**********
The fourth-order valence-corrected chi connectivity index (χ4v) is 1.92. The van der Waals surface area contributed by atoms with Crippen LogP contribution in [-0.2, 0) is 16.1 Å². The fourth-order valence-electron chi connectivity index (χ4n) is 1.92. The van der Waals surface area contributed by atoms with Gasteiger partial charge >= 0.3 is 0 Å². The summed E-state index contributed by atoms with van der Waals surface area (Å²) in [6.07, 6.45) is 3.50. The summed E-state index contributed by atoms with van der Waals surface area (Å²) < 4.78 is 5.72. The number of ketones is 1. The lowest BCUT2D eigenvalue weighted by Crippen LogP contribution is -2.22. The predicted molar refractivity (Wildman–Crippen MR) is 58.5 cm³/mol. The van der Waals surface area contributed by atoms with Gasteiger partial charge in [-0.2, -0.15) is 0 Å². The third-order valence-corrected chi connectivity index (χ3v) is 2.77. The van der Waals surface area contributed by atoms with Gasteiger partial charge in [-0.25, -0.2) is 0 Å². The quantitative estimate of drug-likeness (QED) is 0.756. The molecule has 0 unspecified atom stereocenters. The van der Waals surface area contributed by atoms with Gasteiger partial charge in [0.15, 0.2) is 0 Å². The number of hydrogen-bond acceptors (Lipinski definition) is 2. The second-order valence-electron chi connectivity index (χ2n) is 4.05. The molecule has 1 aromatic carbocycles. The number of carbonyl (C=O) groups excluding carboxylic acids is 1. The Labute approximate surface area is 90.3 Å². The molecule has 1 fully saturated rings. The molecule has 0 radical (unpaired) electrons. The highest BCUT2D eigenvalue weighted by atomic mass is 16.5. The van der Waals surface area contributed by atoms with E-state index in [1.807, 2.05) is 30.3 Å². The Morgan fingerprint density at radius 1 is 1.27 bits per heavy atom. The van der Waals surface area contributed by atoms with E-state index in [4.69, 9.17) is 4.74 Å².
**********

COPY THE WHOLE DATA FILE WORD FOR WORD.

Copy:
The fourth-order valence-corrected chi connectivity index (χ4v) is 1.92. The van der Waals surface area contributed by atoms with Crippen LogP contribution in [-0.2, 0) is 16.1 Å². The fourth-order valence-electron chi connectivity index (χ4n) is 1.92. The van der Waals surface area contributed by atoms with Gasteiger partial charge >= 0.3 is 0 Å². The summed E-state index contributed by atoms with van der Waals surface area (Å²) in [6.07, 6.45) is 3.50. The summed E-state index contributed by atoms with van der Waals surface area (Å²) < 4.78 is 5.72. The number of ketones is 1. The lowest BCUT2D eigenvalue weighted by Crippen LogP contribution is -2.22. The predicted molar refractivity (Wildman–Crippen MR) is 58.5 cm³/mol. The van der Waals surface area contributed by atoms with Gasteiger partial charge in [-0.2, -0.15) is 0 Å². The third-order valence-corrected chi connectivity index (χ3v) is 2.77. The van der Waals surface area contributed by atoms with Gasteiger partial charge in [-0.25, -0.2) is 0 Å². The quantitative estimate of drug-likeness (QED) is 0.756. The molecule has 0 unspecified atom stereocenters. The van der Waals surface area contributed by atoms with Gasteiger partial charge in [0.15, 0.2) is 0 Å². The number of hydrogen-bond acceptors (Lipinski definition) is 2. The second-order valence-electron chi connectivity index (χ2n) is 4.05. The molecule has 1 aromatic carbocycles. The number of carbonyl (C=O) groups excluding carboxylic acids is 1. The Labute approximate surface area is 90.3 Å². The molecule has 1 fully saturated rings. The molecule has 0 radical (unpaired) electrons. The highest BCUT2D eigenvalue weighted by atomic mass is 16.5. The van der Waals surface area contributed by atoms with E-state index in [1.807, 2.05) is 30.3 Å². The Morgan fingerprint density at radius 1 is 1.27 bits per heavy atom. The van der Waals surface area contributed by atoms with E-state index in [4.69, 9.17) is 4.74 Å².